You searched for:

Start over

Search for…

Narrow Search

38 results
On the corner of Commor and Conant streets, in the extraordinarily diverse city of Hamtramck, there is not one dish on Aladdin’s menu that surpasses $8.99. In fact, a large mixed fruit shake costs more than any of the appetizers and even a few of the vegetarian entrées that include rice or naan. On the whole, prices hardly surpass what you’ll pay for a meal at a national drive-through chain. Vegetarians have all sorts of choices, from curries to fried homemade cheese with spinach or green peas. There are some dishes where lentils are the base and others with chick peas. Try some mushroom vegetable fritters with onions and hot spices, or sautéed okra. The variety is amazing and the most expensive dish is $5.99. There are three times as many meat and seafood dishes. The goat korma, braised in a yogurt base is creamy, subtle, deep and rich, with a touch of spice heat. The gravy was so delicious we wiped the last little bit out of the bowl with crispy and chewy naan. Open 10:30 a.m.-midnight Sunday through Thursday, 10:30 a.m.-1 a.m. Friday and Saturday. Credit cards accepted; free delivery.
Bright colors, rich flavors, and exotic aromas. With more than 150 items on its menu, Ashoka wanders from the North to the South, with many legume-based recipes and fiery spice blends. There are even sections of the menu devoted to Indian-Chinese food, a style with a following in India. Also features a full-service bar and catering services.
Bombay distinguishes itself with the word “grille.” You can watch the process through a window in the dining room. Grilled items are prepared in tandoors, deep clay ovens heated by charcoal fires. Most Indian restaurants use gas, which is cheaper, but can’t produce the flavor of a charcoal fire. Seekh kabob — minced lamb cooked on a skewer — tastes nothing like the Middle Eastern variation called shish kafta, because of its rich spice blend. Chicken malai is marinated in yogurt and spices, then grilled. There are three vegetarian kebabs, some with paneer, a mild homemade farmer’s cheese. This is a great place for carnivores and vegetarians to commingle; the entrée menu is about evenly split between the two. Wine, beer and liquor are offered.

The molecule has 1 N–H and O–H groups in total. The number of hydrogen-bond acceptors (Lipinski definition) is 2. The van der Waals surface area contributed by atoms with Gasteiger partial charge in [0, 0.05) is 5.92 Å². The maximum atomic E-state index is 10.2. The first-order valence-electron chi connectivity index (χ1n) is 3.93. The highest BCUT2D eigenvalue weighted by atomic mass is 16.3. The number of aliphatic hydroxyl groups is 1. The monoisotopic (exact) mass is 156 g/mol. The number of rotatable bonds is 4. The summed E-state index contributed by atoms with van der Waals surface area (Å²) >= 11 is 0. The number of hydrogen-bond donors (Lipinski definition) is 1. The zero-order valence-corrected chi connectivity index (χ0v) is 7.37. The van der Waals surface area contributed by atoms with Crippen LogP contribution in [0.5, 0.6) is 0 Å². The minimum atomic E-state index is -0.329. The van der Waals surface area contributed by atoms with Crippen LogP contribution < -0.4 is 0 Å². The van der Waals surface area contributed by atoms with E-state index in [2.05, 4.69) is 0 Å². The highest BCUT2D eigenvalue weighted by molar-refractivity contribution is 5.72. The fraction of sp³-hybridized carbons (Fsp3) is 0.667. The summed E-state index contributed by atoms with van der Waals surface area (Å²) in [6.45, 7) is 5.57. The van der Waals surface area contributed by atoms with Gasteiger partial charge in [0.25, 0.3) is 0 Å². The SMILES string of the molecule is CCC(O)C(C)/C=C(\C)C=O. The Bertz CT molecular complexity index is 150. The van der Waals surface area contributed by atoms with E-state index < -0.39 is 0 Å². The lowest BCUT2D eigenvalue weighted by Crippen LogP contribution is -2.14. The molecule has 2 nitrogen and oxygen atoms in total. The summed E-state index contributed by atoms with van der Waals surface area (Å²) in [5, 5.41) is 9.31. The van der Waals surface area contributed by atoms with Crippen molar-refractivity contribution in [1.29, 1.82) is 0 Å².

If you're going to Ann Arbor, the place for Indian food is Cardamom.
Your one-stop shop for cakes and pastries for all occassions. Specializing in custom orders, with no pre-made products. Every cake is made from scratch using only the finest fresh ingredients. You will be pleased with your cake, not just for it’s artistic design, but also for it’s delectable taste. We will also cater for special dietary requirements i.e. eggless cakes, organic ingredients, gluten free etc.
It’s a little more expensive than some Indian restaurants, with most meat entrées at $14 or $15 and most vegetarian ones at $10 or $11, but it has a full bar, including Indian beers and wines, and a quiet, cloth-napkin atmosphere. You get naan with your meal, so you’re saving $3 or $4 right there. Expect intense and multifaceted flavors and a very long menu — 111 dishes plus desserts. Most of the cuisine is northern, but they also feature a few Hyderabadi dishes. The lamb Hyderabadi is cooked in coconut milk and cream, with poppy seeds, so it’s creamy, as you’d expect, but with a kick that lifts it out of the ordinary. Some other dishes that you might not see every day are a sweet corn soup, Goan fish curry and bharwan simla mirch, which is a green pepper stuffed with paneer, potato, peas, cashews, cilantro and ginger, grilled on the tandoor using Sabharwal’s special recipe.
Imagine a restaurant where you can order one item from each category on the menu--appetizer, soup, entree (including bread, salad and side dish), fancy beverage and dessert--and spend only $10.70. Dishes are mouth-watering, an enticing mix of cool flavors and spicy ones, hot and warm temperatures, all fresh and flavorful. For mild, try lamb sagwala (with spinach); for hot, stuffed bhindi (okra and onions). Best bet: mango lassi (with buttermilk). Friendly, unpretentious, lots of Indian families. No alcohol. ****
Indian food with an emphasis on health.
"We serve South Indian, North Indian, Indo-Chinese and Mughalai cuisine. Our specialty is Indo-Chinese and Kerla cuisine."
Mix of southeast Asian food with Indian and Japanese offerings. Vegetarian friendly.
Cuisine from the tiny seaside Indian state of Goa.
38 total results

Best Things to Do In Detroit

Newsletters

Never miss a beat

Sign Up Now

Subscribe now to get the latest news delivered right to your inbox.